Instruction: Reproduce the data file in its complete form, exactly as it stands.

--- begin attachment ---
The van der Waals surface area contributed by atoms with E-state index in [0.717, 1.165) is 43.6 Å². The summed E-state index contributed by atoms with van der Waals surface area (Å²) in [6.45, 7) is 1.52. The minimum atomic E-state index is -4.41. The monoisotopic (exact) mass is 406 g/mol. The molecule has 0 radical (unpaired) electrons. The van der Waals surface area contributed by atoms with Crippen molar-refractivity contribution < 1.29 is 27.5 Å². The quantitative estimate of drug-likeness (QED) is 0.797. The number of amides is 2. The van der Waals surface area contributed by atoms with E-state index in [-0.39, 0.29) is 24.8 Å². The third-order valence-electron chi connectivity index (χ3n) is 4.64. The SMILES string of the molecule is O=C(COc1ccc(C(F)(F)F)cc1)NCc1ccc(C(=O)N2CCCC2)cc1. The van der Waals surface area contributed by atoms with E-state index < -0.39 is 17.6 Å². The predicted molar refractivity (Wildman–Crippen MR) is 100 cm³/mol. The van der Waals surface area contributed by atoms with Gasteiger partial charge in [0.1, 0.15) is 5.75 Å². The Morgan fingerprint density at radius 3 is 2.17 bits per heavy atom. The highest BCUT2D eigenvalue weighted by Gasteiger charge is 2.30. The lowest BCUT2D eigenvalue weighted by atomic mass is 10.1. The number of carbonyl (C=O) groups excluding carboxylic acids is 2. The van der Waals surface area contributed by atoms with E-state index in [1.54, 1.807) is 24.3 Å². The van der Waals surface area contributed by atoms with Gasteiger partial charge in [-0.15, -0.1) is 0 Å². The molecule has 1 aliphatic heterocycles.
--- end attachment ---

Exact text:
The van der Waals surface area contributed by atoms with E-state index in [0.717, 1.165) is 43.6 Å². The summed E-state index contributed by atoms with van der Waals surface area (Å²) in [6.45, 7) is 1.52. The minimum atomic E-state index is -4.41. The monoisotopic (exact) mass is 406 g/mol. The molecule has 0 radical (unpaired) electrons. The van der Waals surface area contributed by atoms with Crippen molar-refractivity contribution < 1.29 is 27.5 Å². The quantitative estimate of drug-likeness (QED) is 0.797. The number of amides is 2. The van der Waals surface area contributed by atoms with E-state index in [-0.39, 0.29) is 24.8 Å². The third-order valence-electron chi connectivity index (χ3n) is 4.64. The SMILES string of the molecule is O=C(COc1ccc(C(F)(F)F)cc1)NCc1ccc(C(=O)N2CCCC2)cc1. The van der Waals surface area contributed by atoms with E-state index < -0.39 is 17.6 Å². The predicted molar refractivity (Wildman–Crippen MR) is 100 cm³/mol. The van der Waals surface area contributed by atoms with Gasteiger partial charge in [0.1, 0.15) is 5.75 Å². The Morgan fingerprint density at radius 3 is 2.17 bits per heavy atom. The highest BCUT2D eigenvalue weighted by Gasteiger charge is 2.30. The lowest BCUT2D eigenvalue weighted by atomic mass is 10.1. The number of carbonyl (C=O) groups excluding carboxylic acids is 2. The van der Waals surface area contributed by atoms with E-state index in [1.54, 1.807) is 24.3 Å². The van der Waals surface area contributed by atoms with Gasteiger partial charge in [-0.15, -0.1) is 0 Å². The molecule has 1 aliphatic heterocycles.